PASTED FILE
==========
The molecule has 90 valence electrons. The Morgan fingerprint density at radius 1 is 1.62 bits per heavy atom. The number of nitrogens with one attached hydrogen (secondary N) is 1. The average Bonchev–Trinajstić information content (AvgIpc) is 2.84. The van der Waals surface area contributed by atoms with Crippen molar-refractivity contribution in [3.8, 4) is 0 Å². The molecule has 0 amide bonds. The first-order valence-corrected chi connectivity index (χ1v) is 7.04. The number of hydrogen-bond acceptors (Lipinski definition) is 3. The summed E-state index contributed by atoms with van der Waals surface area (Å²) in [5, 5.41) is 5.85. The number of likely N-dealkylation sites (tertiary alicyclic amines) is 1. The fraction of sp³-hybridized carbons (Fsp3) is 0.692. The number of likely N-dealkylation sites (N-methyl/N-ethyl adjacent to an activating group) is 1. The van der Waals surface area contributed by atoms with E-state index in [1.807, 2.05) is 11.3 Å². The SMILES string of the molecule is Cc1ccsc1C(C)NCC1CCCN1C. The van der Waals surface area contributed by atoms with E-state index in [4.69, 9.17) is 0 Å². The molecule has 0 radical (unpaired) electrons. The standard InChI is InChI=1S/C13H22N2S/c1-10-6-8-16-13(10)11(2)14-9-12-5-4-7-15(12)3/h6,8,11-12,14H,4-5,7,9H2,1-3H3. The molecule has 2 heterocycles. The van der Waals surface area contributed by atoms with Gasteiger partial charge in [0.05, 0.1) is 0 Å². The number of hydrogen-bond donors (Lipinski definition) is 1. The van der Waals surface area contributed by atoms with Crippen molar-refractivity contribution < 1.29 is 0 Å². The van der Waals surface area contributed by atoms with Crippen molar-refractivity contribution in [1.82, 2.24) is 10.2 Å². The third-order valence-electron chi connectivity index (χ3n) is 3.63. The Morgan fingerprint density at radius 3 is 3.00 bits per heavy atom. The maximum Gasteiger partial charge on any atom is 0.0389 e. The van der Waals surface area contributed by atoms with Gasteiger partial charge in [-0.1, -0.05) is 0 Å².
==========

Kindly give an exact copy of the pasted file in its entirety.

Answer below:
The molecule has 90 valence electrons. The Morgan fingerprint density at radius 1 is 1.62 bits per heavy atom. The number of nitrogens with one attached hydrogen (secondary N) is 1. The average Bonchev–Trinajstić information content (AvgIpc) is 2.84. The van der Waals surface area contributed by atoms with Crippen molar-refractivity contribution in [3.8, 4) is 0 Å². The molecule has 0 amide bonds. The first-order valence-corrected chi connectivity index (χ1v) is 7.04. The number of hydrogen-bond acceptors (Lipinski definition) is 3. The summed E-state index contributed by atoms with van der Waals surface area (Å²) in [5, 5.41) is 5.85. The number of likely N-dealkylation sites (tertiary alicyclic amines) is 1. The fraction of sp³-hybridized carbons (Fsp3) is 0.692. The number of likely N-dealkylation sites (N-methyl/N-ethyl adjacent to an activating group) is 1. The van der Waals surface area contributed by atoms with E-state index in [1.807, 2.05) is 11.3 Å². The SMILES string of the molecule is Cc1ccsc1C(C)NCC1CCCN1C. The van der Waals surface area contributed by atoms with E-state index in [4.69, 9.17) is 0 Å². The molecule has 0 radical (unpaired) electrons. The standard InChI is InChI=1S/C13H22N2S/c1-10-6-8-16-13(10)11(2)14-9-12-5-4-7-15(12)3/h6,8,11-12,14H,4-5,7,9H2,1-3H3. The molecule has 2 heterocycles. The van der Waals surface area contributed by atoms with Gasteiger partial charge in [0.05, 0.1) is 0 Å². The number of hydrogen-bond donors (Lipinski definition) is 1. The van der Waals surface area contributed by atoms with Crippen molar-refractivity contribution < 1.29 is 0 Å². The van der Waals surface area contributed by atoms with Crippen molar-refractivity contribution in [1.82, 2.24) is 10.2 Å². The third-order valence-electron chi connectivity index (χ3n) is 3.63. The Morgan fingerprint density at radius 3 is 3.00 bits per heavy atom. The maximum Gasteiger partial charge on any atom is 0.0389 e. The van der Waals surface area contributed by atoms with Gasteiger partial charge in [-0.1, -0.05) is 0 Å².